A Bit of Beethoven to Start the Day

Beethoven’s 1st Symphony

“Music is the one incorporeal entrance into the higher world of knowledge which comprehends mankind but which mankind cannot comprehend.” Ludwig van Beethoven

Love him, love him truly, but do not forget that he reached poetic freedom after thorough study, years on end, and praise his restless moral power. Do not seek to extract the unusual, go back to the roots of creation, demonstrate his genius not through his last symphony (…), you can do this just as well through his first symphony.” – Robert Schumann on Beethoven

When one is facing the nearly insurmountable drudgery of ugliness that is presented to us upon waking each morning, one pulls the covers over their heads (if they’re lucky enough to have a bed in the richest country in the world) and figuratively, or maybe sometimes literally, bash the annoying device that’s taken them from dealing with the daily annoyances of bosses, friends, hook-ups, husbands, wives, lovers, relatives and unrelenting texts, to pieces.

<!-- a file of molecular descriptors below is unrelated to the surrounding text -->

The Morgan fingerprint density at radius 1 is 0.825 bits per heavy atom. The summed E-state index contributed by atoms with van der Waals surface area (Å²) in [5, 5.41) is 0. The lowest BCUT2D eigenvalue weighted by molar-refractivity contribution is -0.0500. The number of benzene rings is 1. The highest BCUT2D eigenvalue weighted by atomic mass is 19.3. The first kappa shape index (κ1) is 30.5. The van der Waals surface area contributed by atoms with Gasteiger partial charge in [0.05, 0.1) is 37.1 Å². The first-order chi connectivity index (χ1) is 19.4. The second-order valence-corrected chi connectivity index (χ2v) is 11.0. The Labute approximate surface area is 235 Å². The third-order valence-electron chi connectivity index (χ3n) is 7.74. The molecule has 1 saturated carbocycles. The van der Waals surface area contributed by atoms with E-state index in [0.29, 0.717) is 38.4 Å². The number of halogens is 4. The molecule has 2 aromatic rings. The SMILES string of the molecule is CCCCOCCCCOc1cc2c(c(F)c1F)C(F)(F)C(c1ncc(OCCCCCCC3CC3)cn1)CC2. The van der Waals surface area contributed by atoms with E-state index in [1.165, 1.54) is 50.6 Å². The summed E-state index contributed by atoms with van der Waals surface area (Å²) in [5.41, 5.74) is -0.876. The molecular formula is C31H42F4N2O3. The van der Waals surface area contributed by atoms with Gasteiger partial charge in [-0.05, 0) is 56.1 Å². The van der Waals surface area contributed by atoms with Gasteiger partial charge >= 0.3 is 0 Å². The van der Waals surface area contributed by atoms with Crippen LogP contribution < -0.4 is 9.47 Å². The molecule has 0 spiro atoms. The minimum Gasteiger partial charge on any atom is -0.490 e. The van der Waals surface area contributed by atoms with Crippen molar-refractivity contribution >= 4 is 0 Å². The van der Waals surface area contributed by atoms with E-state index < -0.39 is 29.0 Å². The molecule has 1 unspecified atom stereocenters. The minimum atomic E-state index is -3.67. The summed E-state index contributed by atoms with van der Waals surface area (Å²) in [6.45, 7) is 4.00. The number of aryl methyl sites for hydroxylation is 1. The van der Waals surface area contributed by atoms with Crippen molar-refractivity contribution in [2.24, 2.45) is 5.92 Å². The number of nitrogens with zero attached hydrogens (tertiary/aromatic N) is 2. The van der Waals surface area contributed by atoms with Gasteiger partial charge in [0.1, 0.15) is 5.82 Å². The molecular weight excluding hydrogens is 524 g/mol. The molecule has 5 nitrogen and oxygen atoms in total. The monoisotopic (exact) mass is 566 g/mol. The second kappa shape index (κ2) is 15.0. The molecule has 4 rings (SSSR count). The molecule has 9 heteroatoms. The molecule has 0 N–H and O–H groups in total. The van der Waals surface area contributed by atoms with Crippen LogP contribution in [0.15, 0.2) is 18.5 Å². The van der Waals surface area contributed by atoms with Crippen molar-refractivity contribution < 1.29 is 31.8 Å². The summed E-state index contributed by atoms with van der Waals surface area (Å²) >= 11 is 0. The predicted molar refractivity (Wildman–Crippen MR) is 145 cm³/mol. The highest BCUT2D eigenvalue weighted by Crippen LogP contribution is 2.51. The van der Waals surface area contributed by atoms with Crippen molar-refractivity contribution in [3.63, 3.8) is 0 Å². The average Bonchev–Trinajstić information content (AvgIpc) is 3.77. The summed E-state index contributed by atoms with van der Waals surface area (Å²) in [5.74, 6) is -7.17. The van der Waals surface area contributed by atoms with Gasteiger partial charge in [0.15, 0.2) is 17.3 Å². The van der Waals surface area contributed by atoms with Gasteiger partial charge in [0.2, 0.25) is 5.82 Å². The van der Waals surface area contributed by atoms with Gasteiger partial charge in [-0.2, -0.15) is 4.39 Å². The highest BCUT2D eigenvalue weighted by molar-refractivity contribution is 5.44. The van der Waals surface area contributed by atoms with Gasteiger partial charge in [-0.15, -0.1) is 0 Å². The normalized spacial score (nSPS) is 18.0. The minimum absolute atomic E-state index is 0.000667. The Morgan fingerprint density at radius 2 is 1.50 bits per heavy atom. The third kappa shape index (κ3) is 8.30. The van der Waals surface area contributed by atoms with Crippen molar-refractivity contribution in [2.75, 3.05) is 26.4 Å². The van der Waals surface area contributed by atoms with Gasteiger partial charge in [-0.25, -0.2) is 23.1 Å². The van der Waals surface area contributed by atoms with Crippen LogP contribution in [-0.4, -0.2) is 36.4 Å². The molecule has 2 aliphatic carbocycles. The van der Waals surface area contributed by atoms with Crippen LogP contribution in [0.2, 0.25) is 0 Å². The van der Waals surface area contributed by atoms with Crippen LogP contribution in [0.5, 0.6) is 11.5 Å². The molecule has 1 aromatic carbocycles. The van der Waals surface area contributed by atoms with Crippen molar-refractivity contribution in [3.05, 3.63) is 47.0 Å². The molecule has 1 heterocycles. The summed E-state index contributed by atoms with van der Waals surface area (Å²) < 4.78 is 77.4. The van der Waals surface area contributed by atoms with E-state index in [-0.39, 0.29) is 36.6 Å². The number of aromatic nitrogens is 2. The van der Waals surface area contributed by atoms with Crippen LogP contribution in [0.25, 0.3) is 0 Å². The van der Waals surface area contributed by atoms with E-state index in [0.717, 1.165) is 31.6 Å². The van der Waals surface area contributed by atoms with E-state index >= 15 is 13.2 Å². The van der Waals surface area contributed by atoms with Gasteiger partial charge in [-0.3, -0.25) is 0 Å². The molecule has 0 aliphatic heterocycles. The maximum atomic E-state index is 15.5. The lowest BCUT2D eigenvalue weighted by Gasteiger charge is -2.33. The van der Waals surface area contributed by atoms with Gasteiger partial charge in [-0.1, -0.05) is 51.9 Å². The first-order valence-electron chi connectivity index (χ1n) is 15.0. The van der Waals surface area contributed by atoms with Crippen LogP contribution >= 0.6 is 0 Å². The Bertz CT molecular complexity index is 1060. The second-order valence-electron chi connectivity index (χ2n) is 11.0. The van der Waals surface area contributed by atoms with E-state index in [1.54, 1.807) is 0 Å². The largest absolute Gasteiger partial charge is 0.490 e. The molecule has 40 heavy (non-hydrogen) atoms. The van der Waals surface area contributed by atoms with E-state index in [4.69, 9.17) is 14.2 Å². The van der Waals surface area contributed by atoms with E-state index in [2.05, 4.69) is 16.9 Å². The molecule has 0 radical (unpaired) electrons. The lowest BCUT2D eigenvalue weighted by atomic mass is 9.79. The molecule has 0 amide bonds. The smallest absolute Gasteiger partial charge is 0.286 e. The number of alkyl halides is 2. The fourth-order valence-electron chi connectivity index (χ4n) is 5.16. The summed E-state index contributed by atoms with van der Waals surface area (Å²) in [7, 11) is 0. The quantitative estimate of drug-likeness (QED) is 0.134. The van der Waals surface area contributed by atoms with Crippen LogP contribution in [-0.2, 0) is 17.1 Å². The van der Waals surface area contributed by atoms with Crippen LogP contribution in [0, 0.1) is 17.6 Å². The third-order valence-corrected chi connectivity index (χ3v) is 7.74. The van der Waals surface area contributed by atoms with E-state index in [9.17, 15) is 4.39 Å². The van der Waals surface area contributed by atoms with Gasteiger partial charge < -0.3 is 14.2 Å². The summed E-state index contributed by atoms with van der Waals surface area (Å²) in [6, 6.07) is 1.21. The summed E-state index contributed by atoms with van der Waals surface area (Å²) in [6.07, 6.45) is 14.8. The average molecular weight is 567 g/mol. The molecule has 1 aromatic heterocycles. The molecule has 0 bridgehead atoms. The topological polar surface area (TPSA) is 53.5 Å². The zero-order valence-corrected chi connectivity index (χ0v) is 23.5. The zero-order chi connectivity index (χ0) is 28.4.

Beethoven_2Thankfully, we have some ethereal meanderings from Beethoven to get our creative juices flowing before we exit our front doors into the modern day mess:

“What you are, you are by accident of birth; what I am, I am by myself. There are and will be a thousand princes; there is only one Beethoven.” Ludwig van Beethoven

If only we each had the spirit and guts to tell a few of those who present particular posterior issues we must face each day – setting them upon a path of self-discovery, as Beethoven did – how much better the world might be.

Instead of listening to the morning news presented by arrogant pains-in-the-ass, clamoring on about nonsense, BS, horseshit and other things they want us to be very afraid of – perhaps consider turning off the latest modern invasion into your inner sanctum and listen to a bit of beauty to get the day off to a splendid start:

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CHRISTIAN THIELEMANN CONDUCTS LUDWIG VAN BEETHOVEN ~ Symphony No.1 in C major, Op.21 (1801)

Photo credit (front page): By W.J. Baker (held the expired copyright on the photograph) (Library of Congress[1]) [Public domain], via Wikimedia Commons

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